Last week at Google I/O we announced the Android Nanodegree, an education credential that is designed for busy people to learn new skills and advance their careers in a short amount of time from anywhere at any time. The nanodegree ties together our Android courses, and provides you with a certificate that may help you be a more marketable Android developer.
All training courses are developed and taught by expert Google instructors from the Developer Platform team. In addition to updating our popular Developing Android Apps course and releasing Advanced Android App Development, we now have courses for everyone from beginning programmers to advanced developers who want to configure their Gradle build settings. And then there's all the fun stuff in between—designing great-looking, high performance apps, making your apps run on watches, TVs, and in cars, and using Google services like Maps, Ads, Analytics, and Fit.
Each course is available individually, without charge, at udacity.com/google. Our instructors are waiting for you:
You can also enroll in the new Android Nanodegree for a monthly subscription fee, which gives you access to coaches who will review your code, provide guidance on your project, answer questions about the class, and help keep you on track when you need it.
More importantly, you will learn by doing, focusing only on where you need to grow. Since the Nanodegree is based on your skills and the projects in your portfolio, you do not need to complete the courses that address the skills you already have. You can focus on writing the code and building the projects that meet the requirements for the Nanodegree credential.
We’ll also be inviting 50 Android Nanodegree graduates to Google's headquarters in Mountain View, California, for a three day intensive Android Career Summit in November. Participants will have the opportunity to experience Google’s company culture and attend workshops focused on developing their personal career paths. Participants will then leverage the skills learned from Udacity’s Android Nanodegree during a two-day hackathon.
To help you learn more about this program and and courses within it, Google and Udacity are partnering up for an "Ask the Experts" live streamed series. In the first episode on Wednesday, June 3rd at 2pm PDT, Join Sebastian Thrun, Peter Lubbers and Jocelyn Becker who will be answering your questions on the Nanodegree. RSVP here and ask and vote for questions here.
Android training in Arabic
We also believe that everyone has the right to learn how to develop Android apps. Today, there is a great need for developers in countries outside of the United States as software powers every industry from food and transportation to healthcare and retail. As a first step in getting the Android Nanodegree localized and targeted for individual countries, we have worked with the Government of Egypt and Udacity to create end-to-end translations of our top Android courses into Arabic (including fully dubbed video). Google will offer 2,000 scholarships to students to get a certificate for completing the Arabic version of the Android Fundamentals course. Google will also host job fairs and sessions for students with local employers and the Egyptian Government. For more information, see www.udacity.com/egypt.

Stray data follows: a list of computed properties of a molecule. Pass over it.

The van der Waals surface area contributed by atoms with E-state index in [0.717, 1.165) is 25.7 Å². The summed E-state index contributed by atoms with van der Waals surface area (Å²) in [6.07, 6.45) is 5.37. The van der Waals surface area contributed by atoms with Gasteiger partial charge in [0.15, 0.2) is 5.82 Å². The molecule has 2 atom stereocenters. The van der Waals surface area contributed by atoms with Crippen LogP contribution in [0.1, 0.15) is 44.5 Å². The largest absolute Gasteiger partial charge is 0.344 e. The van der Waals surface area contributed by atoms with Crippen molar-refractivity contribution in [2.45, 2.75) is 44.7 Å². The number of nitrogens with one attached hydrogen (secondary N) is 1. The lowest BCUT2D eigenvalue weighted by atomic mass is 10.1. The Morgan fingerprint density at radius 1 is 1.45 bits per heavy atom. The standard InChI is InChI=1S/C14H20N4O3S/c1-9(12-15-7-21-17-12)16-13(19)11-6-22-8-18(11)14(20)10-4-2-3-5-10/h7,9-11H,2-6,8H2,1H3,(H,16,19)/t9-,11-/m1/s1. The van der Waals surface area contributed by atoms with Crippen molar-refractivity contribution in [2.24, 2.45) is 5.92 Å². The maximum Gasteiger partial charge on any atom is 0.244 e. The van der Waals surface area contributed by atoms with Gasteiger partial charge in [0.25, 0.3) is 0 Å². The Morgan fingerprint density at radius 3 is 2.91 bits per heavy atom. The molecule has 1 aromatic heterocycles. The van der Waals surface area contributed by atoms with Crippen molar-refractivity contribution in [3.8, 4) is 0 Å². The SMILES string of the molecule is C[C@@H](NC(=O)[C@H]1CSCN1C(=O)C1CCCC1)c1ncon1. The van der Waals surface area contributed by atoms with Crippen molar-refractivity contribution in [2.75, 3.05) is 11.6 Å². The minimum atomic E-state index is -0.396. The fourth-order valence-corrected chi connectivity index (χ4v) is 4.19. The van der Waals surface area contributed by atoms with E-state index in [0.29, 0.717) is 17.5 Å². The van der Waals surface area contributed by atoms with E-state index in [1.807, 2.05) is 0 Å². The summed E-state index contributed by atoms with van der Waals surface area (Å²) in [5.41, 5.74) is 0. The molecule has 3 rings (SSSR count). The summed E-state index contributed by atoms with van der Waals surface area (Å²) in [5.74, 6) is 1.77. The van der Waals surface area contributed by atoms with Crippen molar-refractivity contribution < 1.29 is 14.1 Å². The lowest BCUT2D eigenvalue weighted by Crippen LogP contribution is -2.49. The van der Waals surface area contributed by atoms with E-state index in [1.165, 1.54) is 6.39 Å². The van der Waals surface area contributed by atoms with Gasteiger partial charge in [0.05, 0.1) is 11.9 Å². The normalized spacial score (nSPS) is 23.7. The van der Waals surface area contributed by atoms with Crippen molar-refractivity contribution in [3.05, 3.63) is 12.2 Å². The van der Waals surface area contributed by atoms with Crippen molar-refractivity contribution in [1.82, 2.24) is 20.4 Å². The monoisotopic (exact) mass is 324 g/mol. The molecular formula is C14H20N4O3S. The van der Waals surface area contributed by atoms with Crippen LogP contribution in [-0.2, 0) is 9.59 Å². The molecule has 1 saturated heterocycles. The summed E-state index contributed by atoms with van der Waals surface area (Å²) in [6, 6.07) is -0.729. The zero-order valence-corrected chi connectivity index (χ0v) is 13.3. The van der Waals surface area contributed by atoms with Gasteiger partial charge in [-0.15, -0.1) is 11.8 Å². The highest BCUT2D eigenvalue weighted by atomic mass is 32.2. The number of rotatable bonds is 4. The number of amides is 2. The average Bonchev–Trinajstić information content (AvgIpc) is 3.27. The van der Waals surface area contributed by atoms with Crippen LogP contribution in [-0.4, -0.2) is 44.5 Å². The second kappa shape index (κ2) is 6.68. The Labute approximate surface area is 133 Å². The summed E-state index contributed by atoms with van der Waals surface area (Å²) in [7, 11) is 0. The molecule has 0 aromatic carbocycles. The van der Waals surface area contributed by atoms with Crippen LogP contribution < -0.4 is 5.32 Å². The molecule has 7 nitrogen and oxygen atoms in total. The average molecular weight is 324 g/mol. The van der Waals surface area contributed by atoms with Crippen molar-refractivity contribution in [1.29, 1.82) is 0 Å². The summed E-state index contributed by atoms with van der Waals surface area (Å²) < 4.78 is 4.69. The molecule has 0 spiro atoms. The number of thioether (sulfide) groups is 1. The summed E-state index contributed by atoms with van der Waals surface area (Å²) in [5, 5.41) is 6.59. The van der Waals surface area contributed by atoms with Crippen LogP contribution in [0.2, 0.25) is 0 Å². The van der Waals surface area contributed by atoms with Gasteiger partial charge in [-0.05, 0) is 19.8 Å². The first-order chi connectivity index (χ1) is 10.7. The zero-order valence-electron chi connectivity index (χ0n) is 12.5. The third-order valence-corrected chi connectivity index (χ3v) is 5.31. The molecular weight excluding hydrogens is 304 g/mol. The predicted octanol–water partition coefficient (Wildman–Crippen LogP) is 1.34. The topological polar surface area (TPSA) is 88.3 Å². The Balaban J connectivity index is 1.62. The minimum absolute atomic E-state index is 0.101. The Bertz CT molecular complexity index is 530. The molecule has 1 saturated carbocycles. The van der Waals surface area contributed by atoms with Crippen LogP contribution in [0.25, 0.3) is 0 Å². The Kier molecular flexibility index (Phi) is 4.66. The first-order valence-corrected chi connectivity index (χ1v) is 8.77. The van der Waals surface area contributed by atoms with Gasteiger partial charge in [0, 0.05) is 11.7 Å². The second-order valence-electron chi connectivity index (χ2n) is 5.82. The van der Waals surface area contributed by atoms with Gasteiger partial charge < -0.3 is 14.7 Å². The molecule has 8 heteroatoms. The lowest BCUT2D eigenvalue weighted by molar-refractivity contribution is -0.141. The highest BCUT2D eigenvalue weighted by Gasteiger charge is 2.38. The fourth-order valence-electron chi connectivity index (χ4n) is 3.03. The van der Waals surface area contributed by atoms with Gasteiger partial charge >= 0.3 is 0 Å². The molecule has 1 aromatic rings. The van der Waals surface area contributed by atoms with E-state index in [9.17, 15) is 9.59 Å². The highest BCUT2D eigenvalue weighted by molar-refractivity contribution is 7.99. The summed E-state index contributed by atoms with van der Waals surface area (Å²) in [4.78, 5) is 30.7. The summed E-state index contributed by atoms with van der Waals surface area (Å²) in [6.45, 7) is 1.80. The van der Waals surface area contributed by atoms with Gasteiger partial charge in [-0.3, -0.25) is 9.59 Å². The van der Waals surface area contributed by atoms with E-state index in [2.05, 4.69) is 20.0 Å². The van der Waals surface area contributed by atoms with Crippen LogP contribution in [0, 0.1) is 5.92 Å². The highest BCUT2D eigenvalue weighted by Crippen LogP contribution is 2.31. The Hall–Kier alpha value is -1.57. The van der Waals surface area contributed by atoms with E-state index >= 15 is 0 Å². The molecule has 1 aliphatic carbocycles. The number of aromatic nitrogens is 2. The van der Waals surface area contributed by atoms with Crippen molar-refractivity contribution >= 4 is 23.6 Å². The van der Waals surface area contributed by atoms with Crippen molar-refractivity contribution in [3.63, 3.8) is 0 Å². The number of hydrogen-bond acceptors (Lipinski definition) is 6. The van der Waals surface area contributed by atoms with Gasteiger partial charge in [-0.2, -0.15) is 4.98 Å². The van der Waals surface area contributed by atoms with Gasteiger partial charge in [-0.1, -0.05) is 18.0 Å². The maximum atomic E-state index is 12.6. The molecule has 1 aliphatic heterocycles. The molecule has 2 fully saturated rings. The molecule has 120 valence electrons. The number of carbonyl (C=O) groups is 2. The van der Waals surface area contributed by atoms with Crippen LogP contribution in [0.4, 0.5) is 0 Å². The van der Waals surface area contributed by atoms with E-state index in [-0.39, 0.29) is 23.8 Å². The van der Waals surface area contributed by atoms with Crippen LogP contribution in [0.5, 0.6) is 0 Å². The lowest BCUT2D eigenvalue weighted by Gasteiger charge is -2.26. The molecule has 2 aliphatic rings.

Complete Android course catalog
Here are the currently-planned courses in the Android Nanodegree:
The abundance of choices consumers have today means people are consuming content in more places and actively tuning out what’s not relevant in the moment. In this environment, programmatic buying is redefining how marketers can connect with consumers in all the moments that matter. And to take advantage of its benefits, advertisers are adopting programmatic at dramatic rates. In fact, eMarketer predicts that 83% of all display buys will be bought programmatically by 2017.
However, achieving the promise of programmatic is not a guarantee. It takes partnering with the right platform to effectively craft, execute, and manage a programmatic strategy. But with so many options, how should advertisers choose the right platform to reach their unique goals today, and in the future with programmatic buying?
This buyer’s guide will help marketers define and prioritize selection criteria for a programmatic buying platform that’s the right fit for your short- and long-term goals. Download the whitepaper here.
Each year during the Google scholarship review process, we continue to be impressed by the talent and inspired by the passion of each applicant. While these individuals come from different backgrounds and experiences, many have faced the challenges of being underrepresented in the tech industry. We’re working to change that. As part of our initiatives focused on expanding diversity, Google offers scholarships that support and encourage these students to pursue careers in computer science and become part of the next generation of tech leaders. Our scholarship programs include:
Without further ado, we are excited to announce the 2015 scholarship recipients and to congratulate them for their hard work and dedication. These students will join the community of Google scholars who actively work to change the diversity status quo in the tech industry. We can’t wait to see what the future holds for these exceptional students!